Thursday, May 27, 2010

Tuesday, May 25, 2010

(Audiobook) Review - Dinotopia: The World Beneath by James Gurney

The best way to describe Dinotopia: The World Beneath is it's like a Disneyland theme park ride in your head. The production of this audiobook is just amazing. The characters walk by a stream and you hear the stream babbling by. Dragons fly by and you hear the roar. I was really impressed with this fun, short romp through Dinotopia.
When Arthur Denison leads an expedition deep into the mysterious caverns of The World Beneath, they discover strange mechanical walking machines shaped like dinosaurs and powered by sunstones.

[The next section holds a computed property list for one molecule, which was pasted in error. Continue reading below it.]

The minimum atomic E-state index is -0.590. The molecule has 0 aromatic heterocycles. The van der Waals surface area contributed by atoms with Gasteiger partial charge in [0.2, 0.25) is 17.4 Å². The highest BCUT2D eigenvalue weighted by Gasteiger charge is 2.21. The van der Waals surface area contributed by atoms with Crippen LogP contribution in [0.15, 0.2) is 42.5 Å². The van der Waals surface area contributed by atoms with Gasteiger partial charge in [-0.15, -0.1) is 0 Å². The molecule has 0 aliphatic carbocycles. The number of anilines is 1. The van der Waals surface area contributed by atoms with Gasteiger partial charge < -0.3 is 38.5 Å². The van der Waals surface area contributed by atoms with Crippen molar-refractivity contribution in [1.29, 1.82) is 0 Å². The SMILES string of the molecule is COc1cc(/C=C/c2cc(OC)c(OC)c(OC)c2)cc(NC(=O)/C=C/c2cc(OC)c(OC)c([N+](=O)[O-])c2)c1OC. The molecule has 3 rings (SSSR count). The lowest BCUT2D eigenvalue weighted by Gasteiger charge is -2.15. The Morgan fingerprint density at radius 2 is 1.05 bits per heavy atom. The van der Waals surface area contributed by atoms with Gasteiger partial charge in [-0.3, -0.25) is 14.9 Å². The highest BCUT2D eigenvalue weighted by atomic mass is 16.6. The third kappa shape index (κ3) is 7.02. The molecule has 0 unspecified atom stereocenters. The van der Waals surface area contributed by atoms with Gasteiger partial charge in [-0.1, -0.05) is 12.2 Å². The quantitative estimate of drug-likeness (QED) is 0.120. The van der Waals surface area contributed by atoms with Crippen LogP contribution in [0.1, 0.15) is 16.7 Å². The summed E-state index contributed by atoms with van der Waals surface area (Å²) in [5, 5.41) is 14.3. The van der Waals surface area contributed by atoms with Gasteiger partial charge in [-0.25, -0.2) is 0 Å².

This is the continuation of the original award-winning Dinotopia by James Gurney. Available as a hardcover book, or as an audio adventure!

When Arthur Denison explores the mysterious caverns of the World Beneath, he discovers an ancient civilization that in many ways is more advanced than our own. But his expedition is threatened by a greedy sailor, Lee Crabb, and by dinosaurs even larger and fiercer than the Tyrannosaurs, the meat-eating Gigantosaurus!
Reminiscent at times of Robert Lewis Stephenson's Treasure Island (especially Lee Crabb), Dinotopia: The World Beneath is the first sequel to James Gurney's Dinotopia. I didn't actually read Dinotopia beforehand, but The World Beneath was enough incentive for me to start looking for a copy of the original especially after taking a look at the amazing artwork which has won Hugo awards for best original artwork.